Primary care attributes

The IOM defines primary care as ‘the provision of integrated, accessible health care services by clinicians who are accountable for addressing a large majority of personal health needs, developing a sustained partnership with patients, and practicing in the context of family and community.’16 Central to primary care is the patient–clinician relationship, established with the mutual expectation of continuation over time and predicated on the development of mutual trust, respect, and responsibility. Family and community provide context, and an integrated delivery system provides the means for delivery of care.16 The IOM indentifies seven attributes that characterize primary care (figure 1), 16 which are echoed in the Chronic Care Model, PCMH, and ACO design.2730 EHRs that meet the needs of primary care will meet the needs of these care models, specialists, and hospital-based clinicians.

Figure 1

Seven Key Primary Care Attributes Defines by the Institute of Medicine.

MU objectives and primary care attributes

Stage 1 and 2 MU objectives were finalized on July 13, 2010 and August 23, 2012, respectively, and stage 3 will be finalized in 2015.6 ,31 Two groups of participants are eligible to receive incentives—eligible providers and hospitals. This article focuses on stage 2 provider objectives.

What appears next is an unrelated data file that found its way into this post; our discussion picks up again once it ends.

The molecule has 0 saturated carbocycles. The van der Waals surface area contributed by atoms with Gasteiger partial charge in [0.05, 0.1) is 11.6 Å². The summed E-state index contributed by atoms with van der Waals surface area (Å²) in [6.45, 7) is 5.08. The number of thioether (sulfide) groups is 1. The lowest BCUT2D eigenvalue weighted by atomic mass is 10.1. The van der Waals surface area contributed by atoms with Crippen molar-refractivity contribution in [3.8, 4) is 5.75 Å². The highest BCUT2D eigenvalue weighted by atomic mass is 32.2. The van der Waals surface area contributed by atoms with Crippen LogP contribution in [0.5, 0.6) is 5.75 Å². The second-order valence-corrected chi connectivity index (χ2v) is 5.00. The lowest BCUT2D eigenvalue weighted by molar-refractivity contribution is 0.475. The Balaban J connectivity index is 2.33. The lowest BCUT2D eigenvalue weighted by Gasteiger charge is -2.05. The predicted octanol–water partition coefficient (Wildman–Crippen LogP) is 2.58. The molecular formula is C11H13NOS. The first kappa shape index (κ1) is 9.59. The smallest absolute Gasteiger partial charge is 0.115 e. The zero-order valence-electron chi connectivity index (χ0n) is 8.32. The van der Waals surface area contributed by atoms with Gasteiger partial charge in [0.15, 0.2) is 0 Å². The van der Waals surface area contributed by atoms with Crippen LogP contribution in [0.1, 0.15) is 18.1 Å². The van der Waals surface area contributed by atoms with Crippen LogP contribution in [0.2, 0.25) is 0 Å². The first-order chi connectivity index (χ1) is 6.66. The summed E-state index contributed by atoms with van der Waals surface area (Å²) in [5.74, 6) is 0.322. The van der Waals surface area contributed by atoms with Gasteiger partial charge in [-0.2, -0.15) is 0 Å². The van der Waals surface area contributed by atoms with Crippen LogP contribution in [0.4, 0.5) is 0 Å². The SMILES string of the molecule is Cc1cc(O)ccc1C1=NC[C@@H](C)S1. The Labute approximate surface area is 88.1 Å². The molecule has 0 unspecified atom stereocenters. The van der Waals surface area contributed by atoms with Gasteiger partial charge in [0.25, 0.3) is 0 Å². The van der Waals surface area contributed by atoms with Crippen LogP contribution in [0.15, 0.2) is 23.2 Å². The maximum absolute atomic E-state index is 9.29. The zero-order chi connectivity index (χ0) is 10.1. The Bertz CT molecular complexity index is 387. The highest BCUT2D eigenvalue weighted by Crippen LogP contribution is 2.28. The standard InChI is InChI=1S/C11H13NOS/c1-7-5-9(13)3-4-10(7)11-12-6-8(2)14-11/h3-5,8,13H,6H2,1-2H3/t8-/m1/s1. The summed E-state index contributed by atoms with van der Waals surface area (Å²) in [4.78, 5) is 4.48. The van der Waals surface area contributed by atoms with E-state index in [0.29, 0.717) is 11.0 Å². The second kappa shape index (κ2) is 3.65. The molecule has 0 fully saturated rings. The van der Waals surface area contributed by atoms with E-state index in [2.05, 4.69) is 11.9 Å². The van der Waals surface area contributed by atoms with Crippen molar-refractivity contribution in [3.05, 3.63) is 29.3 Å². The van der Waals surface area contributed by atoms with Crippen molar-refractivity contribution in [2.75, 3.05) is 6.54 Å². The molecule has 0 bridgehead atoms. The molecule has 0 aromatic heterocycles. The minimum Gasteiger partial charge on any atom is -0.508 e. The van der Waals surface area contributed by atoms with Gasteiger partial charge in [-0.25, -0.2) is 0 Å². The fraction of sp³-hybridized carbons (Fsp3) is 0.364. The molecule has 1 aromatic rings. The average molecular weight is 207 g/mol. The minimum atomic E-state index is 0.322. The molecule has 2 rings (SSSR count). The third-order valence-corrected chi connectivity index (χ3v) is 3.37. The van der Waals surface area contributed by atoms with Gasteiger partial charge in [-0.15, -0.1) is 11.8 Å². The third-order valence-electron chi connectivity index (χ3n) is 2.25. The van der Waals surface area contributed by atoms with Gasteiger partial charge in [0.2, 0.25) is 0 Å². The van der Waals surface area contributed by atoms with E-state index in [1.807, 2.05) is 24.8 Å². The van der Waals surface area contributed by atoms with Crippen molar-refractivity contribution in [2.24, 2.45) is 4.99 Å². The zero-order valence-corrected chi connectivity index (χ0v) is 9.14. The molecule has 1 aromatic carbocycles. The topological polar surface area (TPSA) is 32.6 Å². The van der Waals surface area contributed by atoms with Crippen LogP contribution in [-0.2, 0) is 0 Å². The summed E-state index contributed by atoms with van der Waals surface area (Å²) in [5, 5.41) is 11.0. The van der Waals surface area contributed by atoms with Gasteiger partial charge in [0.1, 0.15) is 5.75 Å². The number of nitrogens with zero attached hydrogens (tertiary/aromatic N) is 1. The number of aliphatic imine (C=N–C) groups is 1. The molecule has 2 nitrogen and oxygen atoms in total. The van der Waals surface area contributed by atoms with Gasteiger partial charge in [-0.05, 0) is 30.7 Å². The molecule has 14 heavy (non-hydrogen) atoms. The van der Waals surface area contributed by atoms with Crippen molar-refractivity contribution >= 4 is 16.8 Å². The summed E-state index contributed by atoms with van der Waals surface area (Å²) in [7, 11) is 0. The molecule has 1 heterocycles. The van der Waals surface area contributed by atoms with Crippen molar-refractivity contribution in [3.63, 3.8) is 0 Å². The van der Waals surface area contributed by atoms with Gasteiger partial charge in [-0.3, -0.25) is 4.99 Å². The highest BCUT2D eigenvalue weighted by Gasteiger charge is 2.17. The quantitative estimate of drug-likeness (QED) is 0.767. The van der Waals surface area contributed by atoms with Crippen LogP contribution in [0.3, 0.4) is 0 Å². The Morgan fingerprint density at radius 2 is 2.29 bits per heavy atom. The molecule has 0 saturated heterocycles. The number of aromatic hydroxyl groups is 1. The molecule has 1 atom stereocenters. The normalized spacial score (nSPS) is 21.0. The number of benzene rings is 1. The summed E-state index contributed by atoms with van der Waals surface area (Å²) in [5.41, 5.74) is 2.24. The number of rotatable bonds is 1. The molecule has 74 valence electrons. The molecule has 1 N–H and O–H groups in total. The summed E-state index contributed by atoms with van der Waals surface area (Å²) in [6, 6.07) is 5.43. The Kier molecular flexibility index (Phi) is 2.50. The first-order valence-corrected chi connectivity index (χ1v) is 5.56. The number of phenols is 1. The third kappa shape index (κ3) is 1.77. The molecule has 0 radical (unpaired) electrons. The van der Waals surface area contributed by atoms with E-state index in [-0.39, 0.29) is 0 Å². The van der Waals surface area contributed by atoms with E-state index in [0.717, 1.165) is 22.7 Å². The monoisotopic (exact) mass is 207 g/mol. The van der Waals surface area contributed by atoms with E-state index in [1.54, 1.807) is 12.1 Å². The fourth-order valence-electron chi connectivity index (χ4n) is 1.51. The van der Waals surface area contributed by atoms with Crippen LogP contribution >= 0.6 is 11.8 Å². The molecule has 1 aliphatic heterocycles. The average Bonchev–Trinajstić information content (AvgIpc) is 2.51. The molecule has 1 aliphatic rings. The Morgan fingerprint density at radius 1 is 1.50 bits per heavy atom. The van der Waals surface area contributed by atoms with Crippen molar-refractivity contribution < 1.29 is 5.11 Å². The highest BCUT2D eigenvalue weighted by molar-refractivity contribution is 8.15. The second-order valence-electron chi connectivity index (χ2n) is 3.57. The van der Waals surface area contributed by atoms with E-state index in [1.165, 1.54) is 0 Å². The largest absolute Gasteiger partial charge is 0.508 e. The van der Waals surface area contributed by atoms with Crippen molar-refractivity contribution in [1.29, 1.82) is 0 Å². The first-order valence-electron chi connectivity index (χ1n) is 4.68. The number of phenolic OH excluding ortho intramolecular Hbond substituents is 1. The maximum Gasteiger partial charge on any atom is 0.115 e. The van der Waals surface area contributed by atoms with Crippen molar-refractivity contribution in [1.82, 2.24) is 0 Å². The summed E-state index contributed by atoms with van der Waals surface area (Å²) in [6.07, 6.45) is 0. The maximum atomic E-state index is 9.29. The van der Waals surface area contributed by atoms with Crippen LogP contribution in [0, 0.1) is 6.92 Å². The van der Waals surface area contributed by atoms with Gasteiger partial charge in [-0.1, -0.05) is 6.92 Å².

MU objectives are defined by specific reportable measures and targets to achieve.32 Stage 1 has 15 core objectives and 10 additional objectives—five of which clinicians select to report. Stage 2 consists of 17 core and six additional objectives—of which clinicians report three.10 The assignment of each MU objective by the primary care attribute it best supports is presented in table 1. As the MU objectives were not specifically designed around the IOM primary care attributes, some objectives do not clearly support any primary care attribute, and others support multiple primary care attributes. For this perspective, each objective was categorized by group consensus as supporting only one attribute.

View this table:
Table 1

Stage 1 and stage 2 meaningful use (MU) objectives categorized by primary care attribute

MU objectivesStage 1 objectivesStage 2 objectives
IOM primary care attribute: accessibility
 Secure messagingNo measureUse secure messaging for 10% of patient communications (C)
IOM primary care attribute: coordination